I’ve been arguing for several years now that civil society is dependent on digital systems, which are not neutral, designed with civil society in mind, or inately democratizing. Our dependence on digitized data, commercial software and hardware, and global communications networks lays bare the fallacy that nonprofits/foundations, donations of money, community organizations, political activism, informal associational life, mutual aid networks, kinship care — any of the activities that take place in civil society — are independent from market or government forces. Not only are they not independent, they’re entirely dependent.

Those dependencies change the nature and boundaries of civil society…


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I’ve had countless conversations with well-intended people from a number of social sectors and academic disciplines who are working on digital innovations that they firmly believe can be used to address shared social challenges. Some of these approaches — such as ways to use aggregated public data — are big investments in unproven hypotheses, namely that making use of this data resources will improve public service delivery.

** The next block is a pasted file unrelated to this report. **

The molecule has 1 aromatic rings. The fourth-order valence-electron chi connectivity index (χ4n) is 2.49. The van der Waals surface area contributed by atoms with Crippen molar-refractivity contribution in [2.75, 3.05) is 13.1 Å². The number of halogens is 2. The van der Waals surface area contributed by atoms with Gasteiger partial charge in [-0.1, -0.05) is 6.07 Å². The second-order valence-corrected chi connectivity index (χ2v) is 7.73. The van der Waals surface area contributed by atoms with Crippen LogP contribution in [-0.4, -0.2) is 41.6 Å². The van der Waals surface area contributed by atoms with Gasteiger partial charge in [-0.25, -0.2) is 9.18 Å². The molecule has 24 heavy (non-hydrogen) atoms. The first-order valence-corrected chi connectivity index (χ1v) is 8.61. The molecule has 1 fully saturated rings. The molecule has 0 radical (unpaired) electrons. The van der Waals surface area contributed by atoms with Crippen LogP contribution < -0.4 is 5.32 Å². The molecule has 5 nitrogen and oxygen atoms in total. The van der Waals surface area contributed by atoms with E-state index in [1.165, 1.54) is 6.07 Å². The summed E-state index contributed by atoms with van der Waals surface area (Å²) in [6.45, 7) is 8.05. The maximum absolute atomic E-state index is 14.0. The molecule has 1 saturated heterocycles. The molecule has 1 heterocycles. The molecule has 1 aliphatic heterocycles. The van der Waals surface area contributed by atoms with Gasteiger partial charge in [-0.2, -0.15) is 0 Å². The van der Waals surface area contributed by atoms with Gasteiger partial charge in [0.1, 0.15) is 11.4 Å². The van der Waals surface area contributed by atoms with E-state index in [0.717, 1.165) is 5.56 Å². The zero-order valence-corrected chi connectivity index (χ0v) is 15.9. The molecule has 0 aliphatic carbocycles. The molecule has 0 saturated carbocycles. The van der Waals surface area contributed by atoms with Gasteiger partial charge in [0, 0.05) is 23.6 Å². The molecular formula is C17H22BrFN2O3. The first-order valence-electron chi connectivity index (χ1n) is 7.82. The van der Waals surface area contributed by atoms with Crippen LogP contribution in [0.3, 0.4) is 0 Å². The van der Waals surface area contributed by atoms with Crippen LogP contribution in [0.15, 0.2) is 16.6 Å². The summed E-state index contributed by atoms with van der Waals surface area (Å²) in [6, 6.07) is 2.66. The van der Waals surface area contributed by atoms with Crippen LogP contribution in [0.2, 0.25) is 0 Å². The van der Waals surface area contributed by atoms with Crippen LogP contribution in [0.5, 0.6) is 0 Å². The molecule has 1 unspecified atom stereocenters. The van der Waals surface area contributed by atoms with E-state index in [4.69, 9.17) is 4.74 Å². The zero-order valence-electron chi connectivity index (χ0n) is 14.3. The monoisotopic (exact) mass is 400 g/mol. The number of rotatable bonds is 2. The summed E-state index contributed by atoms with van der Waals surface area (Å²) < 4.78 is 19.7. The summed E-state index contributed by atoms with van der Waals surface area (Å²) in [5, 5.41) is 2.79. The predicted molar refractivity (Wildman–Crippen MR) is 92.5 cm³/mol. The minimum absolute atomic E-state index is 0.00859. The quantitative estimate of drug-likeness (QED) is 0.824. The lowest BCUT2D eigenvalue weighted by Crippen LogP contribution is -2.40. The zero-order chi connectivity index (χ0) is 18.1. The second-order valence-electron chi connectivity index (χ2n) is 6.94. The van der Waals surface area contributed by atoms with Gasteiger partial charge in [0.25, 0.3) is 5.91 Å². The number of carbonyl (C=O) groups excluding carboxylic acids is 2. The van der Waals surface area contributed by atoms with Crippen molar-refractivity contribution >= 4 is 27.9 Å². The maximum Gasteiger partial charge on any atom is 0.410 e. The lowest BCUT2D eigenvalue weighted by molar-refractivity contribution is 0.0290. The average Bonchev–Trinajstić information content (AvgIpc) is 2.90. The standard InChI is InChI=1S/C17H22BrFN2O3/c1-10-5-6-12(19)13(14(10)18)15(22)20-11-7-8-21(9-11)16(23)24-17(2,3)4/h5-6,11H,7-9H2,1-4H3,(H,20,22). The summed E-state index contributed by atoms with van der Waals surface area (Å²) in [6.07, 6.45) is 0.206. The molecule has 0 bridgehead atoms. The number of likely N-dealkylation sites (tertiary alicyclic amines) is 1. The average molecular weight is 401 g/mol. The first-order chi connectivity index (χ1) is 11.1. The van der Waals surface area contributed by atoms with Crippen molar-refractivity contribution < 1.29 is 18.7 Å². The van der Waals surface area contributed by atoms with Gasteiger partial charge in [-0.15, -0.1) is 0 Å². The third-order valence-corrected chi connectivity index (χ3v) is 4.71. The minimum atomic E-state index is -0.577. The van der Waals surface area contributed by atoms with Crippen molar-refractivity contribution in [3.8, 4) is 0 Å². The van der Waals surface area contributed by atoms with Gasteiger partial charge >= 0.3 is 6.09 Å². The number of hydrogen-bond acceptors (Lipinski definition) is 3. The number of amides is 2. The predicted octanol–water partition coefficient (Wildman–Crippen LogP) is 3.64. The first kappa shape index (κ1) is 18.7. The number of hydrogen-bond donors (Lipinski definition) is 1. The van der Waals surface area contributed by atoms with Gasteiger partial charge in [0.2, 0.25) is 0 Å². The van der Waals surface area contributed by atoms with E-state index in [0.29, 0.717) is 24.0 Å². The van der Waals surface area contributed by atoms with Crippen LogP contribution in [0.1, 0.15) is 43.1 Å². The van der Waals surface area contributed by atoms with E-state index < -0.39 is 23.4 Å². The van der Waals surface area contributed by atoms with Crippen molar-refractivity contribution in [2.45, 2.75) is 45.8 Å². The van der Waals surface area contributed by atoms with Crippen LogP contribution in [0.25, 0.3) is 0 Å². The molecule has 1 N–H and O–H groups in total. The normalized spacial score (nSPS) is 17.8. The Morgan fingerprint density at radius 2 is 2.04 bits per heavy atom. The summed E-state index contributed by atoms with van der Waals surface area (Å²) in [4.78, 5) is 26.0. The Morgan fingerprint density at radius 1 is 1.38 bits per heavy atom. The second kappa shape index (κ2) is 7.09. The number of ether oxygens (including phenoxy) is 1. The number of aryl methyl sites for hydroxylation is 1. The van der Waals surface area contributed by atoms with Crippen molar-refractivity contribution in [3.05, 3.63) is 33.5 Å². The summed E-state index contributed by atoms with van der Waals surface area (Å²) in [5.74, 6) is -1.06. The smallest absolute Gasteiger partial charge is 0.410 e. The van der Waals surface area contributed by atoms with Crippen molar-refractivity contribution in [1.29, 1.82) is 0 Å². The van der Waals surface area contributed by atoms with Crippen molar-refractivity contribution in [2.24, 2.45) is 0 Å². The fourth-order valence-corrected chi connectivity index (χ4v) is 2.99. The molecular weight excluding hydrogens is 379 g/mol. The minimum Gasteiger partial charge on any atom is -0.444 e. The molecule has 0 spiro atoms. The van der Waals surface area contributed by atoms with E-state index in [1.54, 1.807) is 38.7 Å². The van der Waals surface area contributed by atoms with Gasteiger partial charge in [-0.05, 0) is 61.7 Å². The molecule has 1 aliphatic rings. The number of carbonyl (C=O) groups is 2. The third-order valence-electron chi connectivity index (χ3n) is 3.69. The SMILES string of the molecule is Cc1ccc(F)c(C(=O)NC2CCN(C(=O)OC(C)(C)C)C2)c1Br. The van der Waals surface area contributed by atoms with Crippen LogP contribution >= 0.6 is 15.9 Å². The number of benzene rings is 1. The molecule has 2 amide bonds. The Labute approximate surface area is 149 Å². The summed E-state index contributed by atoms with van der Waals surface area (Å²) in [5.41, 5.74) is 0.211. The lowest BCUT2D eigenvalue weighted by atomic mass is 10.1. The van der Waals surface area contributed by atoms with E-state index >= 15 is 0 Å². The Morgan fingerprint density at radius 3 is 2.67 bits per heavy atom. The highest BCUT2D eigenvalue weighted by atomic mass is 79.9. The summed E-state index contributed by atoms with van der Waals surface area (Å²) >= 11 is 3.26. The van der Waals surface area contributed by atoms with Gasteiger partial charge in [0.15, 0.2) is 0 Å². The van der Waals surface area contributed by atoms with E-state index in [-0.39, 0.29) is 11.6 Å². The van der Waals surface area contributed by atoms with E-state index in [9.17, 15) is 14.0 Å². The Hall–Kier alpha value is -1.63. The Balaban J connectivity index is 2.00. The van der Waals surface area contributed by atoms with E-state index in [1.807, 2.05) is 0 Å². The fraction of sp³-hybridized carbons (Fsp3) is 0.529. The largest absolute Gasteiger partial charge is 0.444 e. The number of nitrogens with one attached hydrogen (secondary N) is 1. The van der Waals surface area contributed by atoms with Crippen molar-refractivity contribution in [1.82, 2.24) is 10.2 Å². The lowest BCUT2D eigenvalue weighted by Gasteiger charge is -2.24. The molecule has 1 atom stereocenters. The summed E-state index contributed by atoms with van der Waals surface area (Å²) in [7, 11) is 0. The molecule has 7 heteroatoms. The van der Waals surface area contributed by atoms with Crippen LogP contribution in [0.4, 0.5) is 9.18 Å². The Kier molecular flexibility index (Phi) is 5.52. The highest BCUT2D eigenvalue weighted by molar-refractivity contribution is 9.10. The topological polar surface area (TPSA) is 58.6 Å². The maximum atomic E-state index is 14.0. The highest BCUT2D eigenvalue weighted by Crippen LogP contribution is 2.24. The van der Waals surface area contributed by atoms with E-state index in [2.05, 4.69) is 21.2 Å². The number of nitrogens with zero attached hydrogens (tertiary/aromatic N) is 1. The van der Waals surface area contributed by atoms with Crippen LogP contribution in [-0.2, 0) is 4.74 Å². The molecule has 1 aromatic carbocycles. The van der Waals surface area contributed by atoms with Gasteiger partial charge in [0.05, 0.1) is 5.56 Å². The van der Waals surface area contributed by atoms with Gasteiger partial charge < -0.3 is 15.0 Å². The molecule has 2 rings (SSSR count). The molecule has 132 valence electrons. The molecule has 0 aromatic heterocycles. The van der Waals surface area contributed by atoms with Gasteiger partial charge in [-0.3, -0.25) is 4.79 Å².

When I ask these folks for evidence to support their hypothesis, they look at me funny. I get it, their underlying hypothesis that better use of information will lead to better outcomes seems…


(originally posted on Digital Impact.org)

Have you noticed an uptick of emails from companies like Slack, Google, or PayPal, announcing new privacy policies and terms and conditions? Why the sudden onslaught of updates? The answer is easy. The companies sending these notices are changing their policies to meet the requirements of the European Union’s General Data Protection Regulation (EU GDPR or just GDPR), which will put powerful new enforcement mechanisms into place, starting on May 25, 2018.

If you’re a U.S. resident, or working at a U.S. nonprofit or foundation you may wonder what, if anything, the GDPR has to…


This post is an excerpt from Philanthropy and Digital Civil Society: Blueprint 2018, my ninth annual industry forecast. Read the entire Blueprint series and join the conversation on social media with #blueprint2018.